Met Rescues St. Louis’s Egyptian Artifacts From Auction

Banded travertine objects from the Treasure of Harageh, recently purchased by New York's Metropolitan Museum of Art from Bonhams, after the St. Louis Society could no longer afford to maintain the collection. Photo: Bonhams.

New York’s Metropolitan Museum of Art has saved the “Treasure of Harageh,” a collection of 4,000-year-old Egyptian artifacts, from the auction block, purchasing them from Bonhams for an undisclosed sum on behalf of the St. Louis Society of the Archaeological Institute of America, reports Art Antiques and Design.

The 37-piece treasure was discovered by British archaeologist William Matthew Flinders Petrie at a tomb at Harageh in 1913, and consists of five banded travertine vessels, 14 shell pendants, 7 silver cowrie shells, and various other pieces of jewelry inlaid with lapis lazuli, carnelian, and other materials. The St. Louis Society acquired the objects in 1914 in exchange for funding the excavations, and lent them to the St. Louis Art Museum until 1990. Two years ago, when the $2,000 annual storage cost for the treasure became too high, the Society made the decision to sell.

Lapis lazuli-inlaid jewelry from the Treasure of Harageh, recently purchased by New York's Metropolitan Museum of Art from Bonhams, after the St. Louis Society could no longer afford to maintain the collection. Photo: Bonhams.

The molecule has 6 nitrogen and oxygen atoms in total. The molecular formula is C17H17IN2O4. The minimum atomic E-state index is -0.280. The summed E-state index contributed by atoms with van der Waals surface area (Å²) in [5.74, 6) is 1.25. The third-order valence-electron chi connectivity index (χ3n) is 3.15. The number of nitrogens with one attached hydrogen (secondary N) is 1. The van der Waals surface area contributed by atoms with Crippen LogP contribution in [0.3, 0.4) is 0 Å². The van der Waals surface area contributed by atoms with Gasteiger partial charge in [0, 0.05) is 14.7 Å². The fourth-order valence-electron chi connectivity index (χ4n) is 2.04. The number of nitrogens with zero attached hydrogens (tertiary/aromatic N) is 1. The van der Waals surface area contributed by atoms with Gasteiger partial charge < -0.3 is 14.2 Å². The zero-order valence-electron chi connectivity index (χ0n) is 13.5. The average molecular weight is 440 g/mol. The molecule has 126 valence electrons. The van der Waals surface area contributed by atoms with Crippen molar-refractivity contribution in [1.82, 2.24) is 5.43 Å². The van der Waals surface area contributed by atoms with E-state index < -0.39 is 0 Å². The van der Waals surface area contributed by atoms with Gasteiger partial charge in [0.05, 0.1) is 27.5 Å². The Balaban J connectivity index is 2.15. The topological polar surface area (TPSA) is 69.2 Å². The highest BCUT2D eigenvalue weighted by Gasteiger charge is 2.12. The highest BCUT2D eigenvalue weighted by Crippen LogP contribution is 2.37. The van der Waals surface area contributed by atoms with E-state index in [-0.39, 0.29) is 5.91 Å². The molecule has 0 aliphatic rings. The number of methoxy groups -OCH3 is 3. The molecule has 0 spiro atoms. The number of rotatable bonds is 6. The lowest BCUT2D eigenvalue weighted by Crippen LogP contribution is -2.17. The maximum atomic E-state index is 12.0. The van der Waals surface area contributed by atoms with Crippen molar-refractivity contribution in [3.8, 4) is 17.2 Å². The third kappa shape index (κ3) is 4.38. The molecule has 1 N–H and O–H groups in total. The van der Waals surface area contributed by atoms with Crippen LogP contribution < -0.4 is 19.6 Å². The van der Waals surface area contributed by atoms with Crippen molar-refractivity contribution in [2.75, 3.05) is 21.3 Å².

Lapis lazuli-inlaid jewelry from the Treasure of Harageh, recently purchased by New York’s Metropolitan Museum of Art from Bonhams, after the St. Louis Society could no longer afford to maintain the collection.
Photo: Bonhams.

The decision to auction off the artifacts, most likely to a private owner, was widely decried as a loss of a public cultural resource, including by the Archaeological Institute of America, who issued a statement calling for “a solution that conforms to our firmly expressed ethical position concerning the curation of ancient artifacts for the public good.”

“If there had been any way that we could have reasonably kept these items in St. Louis, we never would have pursued this course,” Howard Wimmer, the St. Louis Society secretary, told the Associated Press. “One way or the other, we had to find a new home.”

Luckily, the Met stepped in, and the bulk of the treasure was withdrawn from the Bonhams sale at the last minute, rescued from the lonely fate of private ownership (a separate lot from Harageh, an alabaster travertine headrest, fetched £27,500, or about $44,182). The pre-sale estimate for the treasure was £80,000–120,000 ($130,000–190,000).

“We are very pleased with the outcome,” said a St. Louis Society spokesperson in a press release. “The Metropolitan Museum in New York is the best home for the treasure. We are looking forward to seeing the objects and jewelry on exhibition.”


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